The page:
Sabrina Dhowre Elba says VR tech allows you ‘inside’ poverty to rebuild empathy

26 January 2024, 15:24

Sabrina Dhowre Elba
76th Cannes Film Festival. Picture: PA

She has helped launch a VR film titled On The Brink which brings to life the consequences of the global hunger crisis.

Sabrina Dhowre Elba said using virtual reality (VR) to step inside the lives of those experiencing poverty will help “rebuild empathy” for those struggling.

The activist and model, who is married to British actor Idris Elba, has helped launch a VR film titled On The Brink which brings to life the consequences of the global hunger crisis amid conflict, climate change and spiralling food prices.

The film, from charity Save The Children, comes as an estimated 18.3 million people have died globally from hunger since the Ethiopia famine in 1984, according to new statistics from Hungry For Action.

“While not directly connected with the production of the film, the attention for the issue is something that I have been working for and resonates quite closely with the work that I do, it’s an important issue to me,” Ms Dhowre Elba told the PA news agency.

“We all feel that there is so much happening in the world right now, but because of everything going on, it does feel that we’re becoming more conditioned to this type of issue and that it isn’t as impactful as it maybe should be.

“The word famine alone should be enough to haunt all of us, it’s a very jarring situation and the extremeness of it should be something that’s taken very seriously, but I think unfortunately, it isn’t.

“It doesn’t resonate in quite the same way especially when you see governments cutting budgets and short-sighted funding.”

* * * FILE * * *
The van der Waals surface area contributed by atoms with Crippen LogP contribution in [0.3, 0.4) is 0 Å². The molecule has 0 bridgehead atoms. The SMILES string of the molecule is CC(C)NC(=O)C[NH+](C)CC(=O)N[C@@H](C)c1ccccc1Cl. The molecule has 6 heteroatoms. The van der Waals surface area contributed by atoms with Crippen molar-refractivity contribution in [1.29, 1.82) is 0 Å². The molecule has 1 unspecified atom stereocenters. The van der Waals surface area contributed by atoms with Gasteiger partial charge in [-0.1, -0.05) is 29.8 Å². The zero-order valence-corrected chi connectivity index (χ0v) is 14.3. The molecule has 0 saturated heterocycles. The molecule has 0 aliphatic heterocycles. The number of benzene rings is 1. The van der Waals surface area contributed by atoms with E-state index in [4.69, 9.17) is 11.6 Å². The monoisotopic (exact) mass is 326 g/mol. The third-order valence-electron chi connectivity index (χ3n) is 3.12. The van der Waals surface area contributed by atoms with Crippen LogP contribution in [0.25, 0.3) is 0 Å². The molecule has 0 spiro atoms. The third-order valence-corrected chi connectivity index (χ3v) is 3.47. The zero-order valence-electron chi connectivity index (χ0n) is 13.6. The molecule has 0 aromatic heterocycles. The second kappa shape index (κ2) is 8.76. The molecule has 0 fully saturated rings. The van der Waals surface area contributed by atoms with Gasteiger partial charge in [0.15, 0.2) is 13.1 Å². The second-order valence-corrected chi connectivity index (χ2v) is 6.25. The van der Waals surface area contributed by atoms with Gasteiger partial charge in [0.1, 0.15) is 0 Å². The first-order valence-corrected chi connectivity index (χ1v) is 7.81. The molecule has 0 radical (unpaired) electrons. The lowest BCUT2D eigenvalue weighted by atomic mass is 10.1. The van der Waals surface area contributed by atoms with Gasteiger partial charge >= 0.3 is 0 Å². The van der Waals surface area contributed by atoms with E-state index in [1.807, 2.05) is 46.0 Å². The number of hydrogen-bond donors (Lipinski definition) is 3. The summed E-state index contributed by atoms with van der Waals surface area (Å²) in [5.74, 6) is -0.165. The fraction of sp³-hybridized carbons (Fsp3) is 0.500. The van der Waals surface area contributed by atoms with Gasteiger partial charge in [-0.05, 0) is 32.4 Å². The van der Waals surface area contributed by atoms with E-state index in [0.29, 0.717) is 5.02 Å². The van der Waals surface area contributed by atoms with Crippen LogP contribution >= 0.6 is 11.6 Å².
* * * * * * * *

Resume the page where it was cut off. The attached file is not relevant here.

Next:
On The Brink was shot in drought-affected communities in Somaliland last year, where years of failed rains, conflict and rising food prices have plunged millions into poverty.

World premiere of Luther: The Fallen Sun – London
Idris Elba and wife Sabrina Dhowre Elba (Ian West/PA)

Using 360 technology, photographer and Save The Children ambassador Misan Harriman captured the story of Ayan, who lost her four-year-old son to malnutrition, and Faisa, whose one-year-old grandson died from hunger-related illnesses.

UN Goodwill Ambassador Ms Dhowre Elba told PA: “I think this type of VR tech allows for someone to feel they are in that person’s shoes, they’re on the land, they are in the situation, in a way that we couldn’t do before.

“We used to see on TV child after child, and you start to feel disconnected, but now with this type of technology, to see people’s stories and to feel like you’re inside, and you’re there where they are, I think that kind of changes things and allows us to connect a bit more emotionally.

“I think the biggest distance between two people is a story.

“It’s just about learning each other’s stories to rebuild that empathy.”

The film’s production creates interactive scenes by stitching together thousands of pictures to make a fully immersive experience.

By Press Association

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